On the 16th December, last year I attended a seminar by Dr Darren Smith from Northumbria University discussing the importance of bacteriophages.
As a starting point, phages are a form of viruses that specifically infect bacteria. They do this by attacking the lysogenic pathway; phages integrate into the bacterial DNA, which allows the virus to replicate along with the infected cell.
To gain an idea of the scale of these bacteriophages and the bacteria they infect, there are well over 30,000,000,000,000,000,000,000,000,000 (that’s 28 zeros) bacterium in the oceans alone. There are around 10³¹ individual phages with 10²³ new infections being initiated every second. For such tiny organisms and molecules, they have a huge impact with incredible and somewhat baffling numbers.
It is very important to think about these tiny parts of biology because they impact our lives. A key example of this is the effect of “Shiga toxin-producing” E. coli (STEC) which is a zoonotic pathogen leading to diarrhoea in humans. The toxin that causes this is carried by a phage and infects the normally harmless E. coli.
Other than causing negative effects to the body, there are many potentially worse effects from phages particularly in the world of medicine. In a series of laboratory tests, it was found that some bacteria infected with phages were able to survive in the presence of antibacterial chemicals. This is a real issue due to the increased level of resistance to antibacterial products which makes it much harder to destroy harmful bacteria and could cause large scale problems if these microorganisms, and the phages that potentially increase their survivability, infect hospitals or highly populated areas.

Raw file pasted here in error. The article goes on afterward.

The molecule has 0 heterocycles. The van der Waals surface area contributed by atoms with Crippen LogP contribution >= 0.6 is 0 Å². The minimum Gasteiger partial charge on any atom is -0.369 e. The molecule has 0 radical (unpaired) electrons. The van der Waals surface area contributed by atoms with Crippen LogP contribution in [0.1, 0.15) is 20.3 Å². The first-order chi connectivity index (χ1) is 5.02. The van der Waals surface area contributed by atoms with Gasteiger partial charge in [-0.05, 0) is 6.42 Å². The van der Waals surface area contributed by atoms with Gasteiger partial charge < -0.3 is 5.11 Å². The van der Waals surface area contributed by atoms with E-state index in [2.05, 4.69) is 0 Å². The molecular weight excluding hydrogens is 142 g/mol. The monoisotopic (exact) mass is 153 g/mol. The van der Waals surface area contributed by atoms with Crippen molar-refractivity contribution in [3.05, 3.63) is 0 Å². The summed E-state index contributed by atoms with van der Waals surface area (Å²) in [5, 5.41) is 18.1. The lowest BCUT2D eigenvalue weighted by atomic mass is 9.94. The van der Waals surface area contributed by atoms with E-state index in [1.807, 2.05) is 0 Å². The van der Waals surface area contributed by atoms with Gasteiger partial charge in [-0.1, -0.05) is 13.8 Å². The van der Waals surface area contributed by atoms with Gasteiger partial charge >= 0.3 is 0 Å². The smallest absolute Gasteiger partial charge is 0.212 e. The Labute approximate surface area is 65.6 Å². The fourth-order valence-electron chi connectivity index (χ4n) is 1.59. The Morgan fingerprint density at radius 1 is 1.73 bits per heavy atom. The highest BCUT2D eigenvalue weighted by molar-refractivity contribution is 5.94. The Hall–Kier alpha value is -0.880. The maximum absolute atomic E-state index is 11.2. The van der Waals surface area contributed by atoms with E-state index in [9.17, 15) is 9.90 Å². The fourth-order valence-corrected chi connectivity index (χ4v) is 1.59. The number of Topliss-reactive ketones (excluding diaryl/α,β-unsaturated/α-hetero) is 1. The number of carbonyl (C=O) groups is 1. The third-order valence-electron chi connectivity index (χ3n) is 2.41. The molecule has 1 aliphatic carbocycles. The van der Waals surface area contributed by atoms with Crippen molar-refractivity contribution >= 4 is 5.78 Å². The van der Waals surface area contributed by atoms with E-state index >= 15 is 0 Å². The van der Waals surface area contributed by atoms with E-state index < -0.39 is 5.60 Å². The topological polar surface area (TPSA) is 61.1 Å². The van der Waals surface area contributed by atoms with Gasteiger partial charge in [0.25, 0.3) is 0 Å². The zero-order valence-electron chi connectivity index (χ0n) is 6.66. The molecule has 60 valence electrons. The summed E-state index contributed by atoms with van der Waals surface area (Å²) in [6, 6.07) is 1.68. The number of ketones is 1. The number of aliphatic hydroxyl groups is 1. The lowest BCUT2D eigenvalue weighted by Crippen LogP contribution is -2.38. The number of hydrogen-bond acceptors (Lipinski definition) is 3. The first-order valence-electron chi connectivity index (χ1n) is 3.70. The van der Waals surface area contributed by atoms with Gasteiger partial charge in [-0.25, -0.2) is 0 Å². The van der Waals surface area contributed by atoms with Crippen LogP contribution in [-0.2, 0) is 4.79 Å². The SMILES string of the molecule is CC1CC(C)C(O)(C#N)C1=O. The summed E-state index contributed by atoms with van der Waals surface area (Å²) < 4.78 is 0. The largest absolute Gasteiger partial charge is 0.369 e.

I have to say, I find this topic particularly interesting due to the field of microbiology being the main focus of my own 3rd year dissertation, although my project is focused solely on bacteria within the digestive system and does not take in to account any impact from viruses. I was not previously aware of the impact of phages, in fact I didn’t know they existed so I found learning about these viruses to be fascinating and would certainly consider a career that focuses on microbiology and the potentially research into the effects and uses of viral phages.